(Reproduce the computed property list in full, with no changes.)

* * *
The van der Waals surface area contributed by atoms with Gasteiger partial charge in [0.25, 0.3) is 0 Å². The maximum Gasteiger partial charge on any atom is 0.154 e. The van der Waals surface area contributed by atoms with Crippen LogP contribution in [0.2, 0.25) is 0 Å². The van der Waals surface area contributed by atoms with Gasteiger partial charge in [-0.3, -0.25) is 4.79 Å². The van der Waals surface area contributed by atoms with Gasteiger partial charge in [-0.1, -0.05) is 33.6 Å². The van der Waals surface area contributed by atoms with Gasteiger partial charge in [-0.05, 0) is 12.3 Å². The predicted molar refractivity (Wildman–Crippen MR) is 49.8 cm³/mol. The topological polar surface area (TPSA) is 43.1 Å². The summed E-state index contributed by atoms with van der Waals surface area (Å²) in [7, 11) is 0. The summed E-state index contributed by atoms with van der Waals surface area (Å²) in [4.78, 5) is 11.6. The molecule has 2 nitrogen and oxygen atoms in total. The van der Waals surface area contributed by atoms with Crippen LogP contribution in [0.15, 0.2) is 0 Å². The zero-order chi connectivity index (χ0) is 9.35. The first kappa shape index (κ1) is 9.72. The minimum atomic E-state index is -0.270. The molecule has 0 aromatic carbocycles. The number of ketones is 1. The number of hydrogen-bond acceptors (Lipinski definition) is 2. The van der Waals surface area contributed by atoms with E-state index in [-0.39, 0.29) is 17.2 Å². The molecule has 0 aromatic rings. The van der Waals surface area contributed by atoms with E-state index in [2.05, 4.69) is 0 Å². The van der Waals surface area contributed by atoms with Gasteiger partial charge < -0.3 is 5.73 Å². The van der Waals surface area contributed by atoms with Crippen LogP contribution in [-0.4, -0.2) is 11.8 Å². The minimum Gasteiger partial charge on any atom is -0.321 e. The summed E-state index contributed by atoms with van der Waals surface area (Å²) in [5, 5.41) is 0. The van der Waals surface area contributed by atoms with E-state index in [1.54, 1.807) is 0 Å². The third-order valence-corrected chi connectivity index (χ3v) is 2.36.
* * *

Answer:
The van der Waals surface area contributed by atoms with Gasteiger partial charge in [0.25, 0.3) is 0 Å². The maximum Gasteiger partial charge on any atom is 0.154 e. The van der Waals surface area contributed by atoms with Crippen LogP contribution in [0.2, 0.25) is 0 Å². The van der Waals surface area contributed by atoms with Gasteiger partial charge in [-0.3, -0.25) is 4.79 Å². The van der Waals surface area contributed by atoms with Gasteiger partial charge in [-0.1, -0.05) is 33.6 Å². The van der Waals surface area contributed by atoms with Gasteiger partial charge in [-0.05, 0) is 12.3 Å². The predicted molar refractivity (Wildman–Crippen MR) is 49.8 cm³/mol. The topological polar surface area (TPSA) is 43.1 Å². The summed E-state index contributed by atoms with van der Waals surface area (Å²) in [7, 11) is 0. The summed E-state index contributed by atoms with van der Waals surface area (Å²) in [4.78, 5) is 11.6. The molecule has 2 nitrogen and oxygen atoms in total. The van der Waals surface area contributed by atoms with Crippen LogP contribution in [0.15, 0.2) is 0 Å². The zero-order chi connectivity index (χ0) is 9.35. The first kappa shape index (κ1) is 9.72. The minimum atomic E-state index is -0.270. The molecule has 0 aromatic carbocycles. The number of ketones is 1. The number of hydrogen-bond acceptors (Lipinski definition) is 2. The van der Waals surface area contributed by atoms with E-state index in [-0.39, 0.29) is 17.2 Å². The molecule has 0 aromatic rings. The van der Waals surface area contributed by atoms with E-state index in [2.05, 4.69) is 0 Å². The van der Waals surface area contributed by atoms with Gasteiger partial charge < -0.3 is 5.73 Å². The van der Waals surface area contributed by atoms with Crippen LogP contribution in [-0.4, -0.2) is 11.8 Å². The minimum Gasteiger partial charge on any atom is -0.321 e. The summed E-state index contributed by atoms with van der Waals surface area (Å²) in [5, 5.41) is 0. The van der Waals surface area contributed by atoms with E-state index in [1.54, 1.807) is 0 Å². The third-order valence-corrected chi connectivity index (χ3v) is 2.36.